An antisemitic show trial in 1952, involving high-ranking politicians of the Communist Party of Czechoslovakia. Political terror was an inherent component of the Stalinist reign in Eastern Europe following World War II. While the first trials focused on political opponents of the Communists, the schism with Tito’s Yugoslavia (i.e., inside the Communist bloc), which started in 1948, led to a hunt for alleged enemies within the Communist parties and produced a series of trials involving Communist politicians in East European countries. The campaign was designed to demonstrate a widespread “imperialist” conspiracy within the Communist movements and to prevent any further disobedience in the Soviet bloc.
Czechoslovak authorities investigated an alleged conspiracy and imprisoned a number of Communist officials. Initially antisemitism played no major role, but in 1951—under Soviet influence—the construct of a Zionist conspiracy came to dominate plans for an upcoming trial, with Rudolf Slánský (1901–1952) as its main target. Slánský had begun his career in the Communist Party in the 1920s and had followed Czechoslovak Communist leader Klement Gottwald into exile in Moscow during World War II. Members of Slánský’s family died during the German occupation. After the war, Slánský assumed the powerful position of secretary-general of the Communist Party, organized the Communist takeover in Czechoslovakia, and ruthlessly promoted the initial purges and the later political trials.
In November 1951, under pressure from Stalin, Gottwald agreed to have Slánský imprisoned; later, other Jewish Communists were also arrested. Under extreme psychological pressure, accompanied by torture plus sleep and food deprivation, these loyal Communists were forced to confess to absurd crimes: conspiracy against the Communist regime; cooperation with “imperialist” intelligence services; Titoism; Trotskyism; and so forth.
A strident anti-Zionism distinguished the Slánský trial from earlier purges in other East European countries. Of 14 individuals accused, 11 were Jews and were labeled as such in the indictment. They were forced to confess to being part of a Zionist conspiracy, with Zionism understood as a proxy for Western imperialism. The anti-Jewish character of the Slánský trial was part and parcel of the late Stalinist turn toward antisemitism and was introduced into the case by Soviet advisers, who encouraged Czech investigators to stress the dangers of a purported world Zionist conspiracy.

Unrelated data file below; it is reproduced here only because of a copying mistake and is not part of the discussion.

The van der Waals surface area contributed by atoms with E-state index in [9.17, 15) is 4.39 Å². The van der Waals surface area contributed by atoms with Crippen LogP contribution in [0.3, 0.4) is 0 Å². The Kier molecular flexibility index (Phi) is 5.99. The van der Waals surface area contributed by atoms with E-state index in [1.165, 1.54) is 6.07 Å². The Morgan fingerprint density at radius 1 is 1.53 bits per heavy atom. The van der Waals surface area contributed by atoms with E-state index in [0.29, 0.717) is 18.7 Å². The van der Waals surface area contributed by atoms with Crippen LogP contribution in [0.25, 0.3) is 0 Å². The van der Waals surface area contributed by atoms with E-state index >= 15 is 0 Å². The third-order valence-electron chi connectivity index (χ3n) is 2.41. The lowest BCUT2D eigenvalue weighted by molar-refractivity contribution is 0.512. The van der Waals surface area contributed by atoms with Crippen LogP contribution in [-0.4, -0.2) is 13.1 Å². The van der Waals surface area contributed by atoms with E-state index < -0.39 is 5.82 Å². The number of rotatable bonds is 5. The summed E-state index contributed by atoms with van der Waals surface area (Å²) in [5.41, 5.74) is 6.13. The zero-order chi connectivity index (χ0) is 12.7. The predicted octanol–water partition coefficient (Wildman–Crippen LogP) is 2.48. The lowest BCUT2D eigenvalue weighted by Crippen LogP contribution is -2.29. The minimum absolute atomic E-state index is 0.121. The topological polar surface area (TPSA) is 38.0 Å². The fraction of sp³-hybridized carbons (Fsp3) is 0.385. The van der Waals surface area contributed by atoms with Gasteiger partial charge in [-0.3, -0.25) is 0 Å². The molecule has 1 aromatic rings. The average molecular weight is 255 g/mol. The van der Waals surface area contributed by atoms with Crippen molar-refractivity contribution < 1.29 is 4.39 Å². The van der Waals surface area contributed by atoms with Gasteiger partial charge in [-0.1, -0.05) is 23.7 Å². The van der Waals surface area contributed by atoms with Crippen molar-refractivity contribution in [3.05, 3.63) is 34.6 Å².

Antisemitism was also visible within the Czechoslovak Communist Party. Officially deplored by the Communist regime, anti-Jewish sentiment took form as a struggle against Zionism and cosmopolitanism. Among the leadership, the party ideologue Václav Kopecký distinguished himself with antisemitic diatribes. He repeatedly spoke out against Zionism and cosmopolitanism—depicting Jews as foreign, bourgeois, and unassimilated—and denounced their presence in party positions.
The Czechoslovak Communist regime gradually revised the positive postwar attitude it had displayed toward the Jewish population and the State of Israel. The government increasingly restricted the activities of Jewish communities, ordered the offices of foreign Jewish organizations to close, and dissolved Zionist organizations in Czechoslovakia. The Ministry of the Interior monitored Jewish communities and produced card files and lists of Jews. Almost no Jewish emigration was allowed. In compliance with Soviet policy, Czechoslovakia ceased to cooperate with Israel. During the Slánský trial, the Israeli embassy in Prague was presented as a nest of “imperialist” spies.
The trial, which took place in November 1952, was modeled after Soviet political trials: during the tribunal’s sessions the defendants as well as the attorneys and judges had to follow a prepared, memorized script. Court proceedings were broadcast live on the radio and transcripts appeared in the press. Eleven defendants (including Slánský) received the death penalty—and were executed without delay—while three received life sentences.
Even though a general antisemitic campaign had preceded the Slánský trial, its openly antisemitic character came as a profound shock to many Czechoslovak Jews. Following the arrest of Slánský and during the trial, petitions requesting harsh punishment—and, in many cases, the elimination of Jews from party positions—poured in from tens of thousands of Communist cells, labor unions, and other organizations. The trial and accompanying antisemitic propaganda marked all Jews as possible traitors and Western agents; as a result, Jews became the target of numerous denunciations. The Slánský case and several antisemitic follow-up trials put the Jewish population—especially Jewish Communists—in constant danger of being arrested. The antisemitic campaign created a sense of disillusionment among those Jews who had embraced Communism as an answer to Nazi racism. Many of them participated in the reform efforts of the 1960s and eventually emigrated following the suppression of reforms in 1968 by Warsaw Pact tanks.
Meir Cotic, The Prague Trial: The First Anti-Zionist Show Trial in the Communist Bloc (New York and London, 1987); Karel Kaplan, Report on the Murder of the General Secretary, trans. Karel Kovanda (Columbus, Ohio, 1990).